FV Ekawat Nava 5

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Career (Kiribati) Kiribati
Name: Ekawat Nava 5
Owner: Sirichai Fisheries
Operator: Sirichai Fisheries
Port of registry: Thailand
Captured: November 18, 2008
Fate: Sunk on November 18, 2008

FV Ekawat Nava 5 was a hijacked Kiribati-flagged, Thai-owned deep sea fishing trawler that was sunk by INS Tabar (F44) of the Indian Navy on 18 November 2008.1 The trawler sank when a fire broke out on the vessel after INS Tabar retaliated to being fired upon by pirates on board. All but one crew member of the trawler were believed killed.

Accounts of the incident

The Ekawat Nava 5 had a crew of 15 Thais and one Cambodian. It was traveling from Oman to Yemen when it was hijacked on November 18, 2008.1

On the evening of November 18, INS Tabar was on patrol 285 nautical miles (528 km) southwest of Salalah, Oman (near 14°17.15′N 50°15.7′E / 14.28583°N 50.2617°E / 14.28583; 50.2617), when it spotted the hijacked trawler.2 The vessel was identified by the frigate as a pirate mother ship, as it had two speed boats in tow and men armed with rocket-propelled grenades (RPG) and assault rifles on its deck. The frigate ordered the trawler to be boarded for inspection. Upon being refused and threatened by the pirates, the frigate continued to follow the trawler.

The official account from the Indian Navy states that the pirates fired at the frigate with an RPG. The frigate fired back in retaliation. Explosions were later heard on board the trawler, possibly due to ammunition or fuel stored on its deck. The trawler sank as a result of the fire.23

The Indian Navy reported that following the fire on board the vessel, it spotted only the two speed boats fleeing from the scene. It pursued the boats and found one abandoned. It lost track of the other boat in the darkness.4

An account of the incident narrated by the Thai representative of its owner, Sirichai Fisheries, based on information provided by a surviving Thai crew member, states that Somali pirates had boarded and just taken control of the trawler when INS Tabar arrived on the scene. The crew member's account stated that the trawler had not been used as a pirate mother ship.125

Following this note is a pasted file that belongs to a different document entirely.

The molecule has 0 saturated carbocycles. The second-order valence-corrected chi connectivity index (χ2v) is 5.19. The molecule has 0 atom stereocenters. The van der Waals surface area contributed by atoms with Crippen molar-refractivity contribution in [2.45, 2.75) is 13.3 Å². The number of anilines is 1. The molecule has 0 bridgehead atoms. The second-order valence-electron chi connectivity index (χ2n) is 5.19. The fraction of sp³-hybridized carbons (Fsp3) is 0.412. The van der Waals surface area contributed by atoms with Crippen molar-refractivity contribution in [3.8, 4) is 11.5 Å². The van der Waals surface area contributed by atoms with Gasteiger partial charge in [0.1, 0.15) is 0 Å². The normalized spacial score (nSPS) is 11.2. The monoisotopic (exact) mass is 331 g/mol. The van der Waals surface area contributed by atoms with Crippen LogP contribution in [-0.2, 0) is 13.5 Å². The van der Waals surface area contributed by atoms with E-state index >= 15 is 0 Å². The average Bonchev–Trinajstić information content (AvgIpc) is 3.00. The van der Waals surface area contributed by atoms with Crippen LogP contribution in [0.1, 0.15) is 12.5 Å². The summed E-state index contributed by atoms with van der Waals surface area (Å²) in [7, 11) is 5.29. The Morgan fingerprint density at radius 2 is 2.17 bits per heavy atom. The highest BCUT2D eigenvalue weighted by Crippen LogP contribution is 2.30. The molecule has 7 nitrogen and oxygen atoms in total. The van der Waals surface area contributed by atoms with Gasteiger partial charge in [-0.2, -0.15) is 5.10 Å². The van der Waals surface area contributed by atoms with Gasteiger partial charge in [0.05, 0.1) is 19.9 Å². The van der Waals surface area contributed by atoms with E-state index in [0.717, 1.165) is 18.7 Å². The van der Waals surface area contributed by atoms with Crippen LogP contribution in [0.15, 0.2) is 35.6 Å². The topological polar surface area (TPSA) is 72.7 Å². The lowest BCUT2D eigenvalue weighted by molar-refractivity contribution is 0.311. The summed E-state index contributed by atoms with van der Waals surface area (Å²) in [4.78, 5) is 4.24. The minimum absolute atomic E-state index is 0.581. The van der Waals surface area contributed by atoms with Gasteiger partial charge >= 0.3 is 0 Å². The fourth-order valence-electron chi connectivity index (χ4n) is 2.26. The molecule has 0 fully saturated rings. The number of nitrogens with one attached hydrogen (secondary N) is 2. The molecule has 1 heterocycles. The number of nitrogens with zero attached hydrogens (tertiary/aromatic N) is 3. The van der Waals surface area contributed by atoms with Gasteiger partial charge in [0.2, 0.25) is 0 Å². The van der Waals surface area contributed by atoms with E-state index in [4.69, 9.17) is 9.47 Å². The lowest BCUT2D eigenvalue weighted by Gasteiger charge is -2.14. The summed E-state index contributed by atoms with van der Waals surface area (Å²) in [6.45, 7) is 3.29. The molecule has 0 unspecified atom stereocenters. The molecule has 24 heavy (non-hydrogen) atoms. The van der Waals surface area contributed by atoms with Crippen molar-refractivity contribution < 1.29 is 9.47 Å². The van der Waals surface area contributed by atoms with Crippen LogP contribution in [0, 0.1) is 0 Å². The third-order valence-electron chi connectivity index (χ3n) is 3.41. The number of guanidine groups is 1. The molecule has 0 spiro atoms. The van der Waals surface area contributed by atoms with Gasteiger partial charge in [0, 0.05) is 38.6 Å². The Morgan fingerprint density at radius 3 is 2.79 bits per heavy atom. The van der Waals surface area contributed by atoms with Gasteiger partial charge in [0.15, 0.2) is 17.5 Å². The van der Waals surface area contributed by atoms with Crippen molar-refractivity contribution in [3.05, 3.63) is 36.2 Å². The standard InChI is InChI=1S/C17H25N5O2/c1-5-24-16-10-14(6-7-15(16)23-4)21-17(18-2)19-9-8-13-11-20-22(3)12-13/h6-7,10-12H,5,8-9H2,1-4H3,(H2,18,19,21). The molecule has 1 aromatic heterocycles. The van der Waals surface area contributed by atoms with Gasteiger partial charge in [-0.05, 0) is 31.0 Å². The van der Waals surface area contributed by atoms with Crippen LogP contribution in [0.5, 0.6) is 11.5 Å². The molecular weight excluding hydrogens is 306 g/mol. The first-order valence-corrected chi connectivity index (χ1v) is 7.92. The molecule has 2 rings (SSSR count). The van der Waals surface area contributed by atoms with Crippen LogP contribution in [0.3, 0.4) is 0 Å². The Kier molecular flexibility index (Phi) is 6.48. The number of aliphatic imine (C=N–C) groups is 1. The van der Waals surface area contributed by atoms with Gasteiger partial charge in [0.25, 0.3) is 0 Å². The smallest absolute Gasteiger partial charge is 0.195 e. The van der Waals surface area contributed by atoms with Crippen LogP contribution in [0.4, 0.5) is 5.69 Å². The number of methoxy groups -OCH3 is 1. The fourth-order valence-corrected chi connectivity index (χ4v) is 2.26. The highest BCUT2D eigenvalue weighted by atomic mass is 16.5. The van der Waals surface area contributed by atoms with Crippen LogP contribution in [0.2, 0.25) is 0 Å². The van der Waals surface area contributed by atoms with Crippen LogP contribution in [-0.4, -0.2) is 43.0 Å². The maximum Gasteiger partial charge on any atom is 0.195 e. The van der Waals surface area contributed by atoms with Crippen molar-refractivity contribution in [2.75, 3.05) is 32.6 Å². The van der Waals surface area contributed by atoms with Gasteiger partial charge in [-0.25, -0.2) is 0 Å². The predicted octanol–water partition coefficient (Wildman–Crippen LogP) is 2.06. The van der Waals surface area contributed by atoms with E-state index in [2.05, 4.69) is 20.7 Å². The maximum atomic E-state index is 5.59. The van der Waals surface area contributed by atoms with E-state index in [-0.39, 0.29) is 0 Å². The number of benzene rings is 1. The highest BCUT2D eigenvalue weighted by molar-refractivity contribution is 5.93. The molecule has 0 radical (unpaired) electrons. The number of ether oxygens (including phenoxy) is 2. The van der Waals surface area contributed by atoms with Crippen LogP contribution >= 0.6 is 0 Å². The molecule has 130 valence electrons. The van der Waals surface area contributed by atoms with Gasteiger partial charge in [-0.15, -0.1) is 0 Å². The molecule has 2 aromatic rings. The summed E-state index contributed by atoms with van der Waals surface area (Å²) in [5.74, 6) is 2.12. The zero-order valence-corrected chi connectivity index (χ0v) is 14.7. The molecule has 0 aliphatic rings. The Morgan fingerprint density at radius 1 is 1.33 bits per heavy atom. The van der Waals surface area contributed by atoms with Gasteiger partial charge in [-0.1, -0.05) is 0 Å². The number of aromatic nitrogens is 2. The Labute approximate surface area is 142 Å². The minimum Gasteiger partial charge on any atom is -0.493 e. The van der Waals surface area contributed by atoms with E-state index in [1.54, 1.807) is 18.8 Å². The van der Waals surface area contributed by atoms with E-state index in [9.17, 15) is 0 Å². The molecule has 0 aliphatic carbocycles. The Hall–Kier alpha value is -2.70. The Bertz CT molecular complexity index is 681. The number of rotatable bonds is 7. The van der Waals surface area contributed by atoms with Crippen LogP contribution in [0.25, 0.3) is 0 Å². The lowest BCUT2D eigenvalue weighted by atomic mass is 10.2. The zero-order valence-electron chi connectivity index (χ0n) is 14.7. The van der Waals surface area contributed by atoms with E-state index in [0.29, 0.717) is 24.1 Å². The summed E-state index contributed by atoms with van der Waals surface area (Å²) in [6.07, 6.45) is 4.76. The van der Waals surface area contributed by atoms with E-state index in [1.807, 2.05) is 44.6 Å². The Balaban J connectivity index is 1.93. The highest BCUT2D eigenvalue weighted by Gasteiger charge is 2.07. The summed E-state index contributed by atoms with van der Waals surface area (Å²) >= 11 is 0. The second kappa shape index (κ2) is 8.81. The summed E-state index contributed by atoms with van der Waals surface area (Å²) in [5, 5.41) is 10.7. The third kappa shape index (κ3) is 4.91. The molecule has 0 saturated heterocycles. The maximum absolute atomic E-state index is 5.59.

Of the original crew members of the trawler, the one survivor was picked up by a passing merchant vessel, one was later confirmed dead, while 14 others were reported missing by the owner. The crew of INS Tabar reported seeing only the two motor boats fleeing from the scene of the incident in the darkness. They did not spot any of the original crew of the trawler. The fate of the remaining crew was unknown.6

An account of the incident from the U.S. Department of State, may have originally stated that the Indian Navy captured some of the pirates.7 This was however not confirmed by the Indian Navy.

References

  1. ^ a b c "Indian Navy sank our vessel, says Thai fishing firm". Indian Express. 2008-11-26. Retrieved 2011-09-16. 
  2. ^ a b c "Indian navy 'sank Thai trawler'". BBC News. 2008-11-25. Retrieved 2011-09-16. 
  3. ^ "INS Tabar sinks pirate mother ship". The Economic Times. 2008-11-20. Retrieved 2011-09-16. 
  4. ^ Sam Dolnick (2008-11-19). "Indian navy sinks suspected pirate "mother" ship". AFP. Retrieved 2008-11-19. dead link
  5. ^ "Indian navy foils another attack by Somali pirates". The Times of India. 2008-11-18. Retrieved 2011-09-16. 
  6. ^ Dolnick, Sam (2008-11-19). "Somali pirates hijack Thai fishing boat, 16 crew". AP. Retrieved 2008-11-20. dead link
  7. ^ Sean McCormack (2008-11-19). "Daily Press Briefing". US Dept. of State. Retrieved 2008-11-19. dead link







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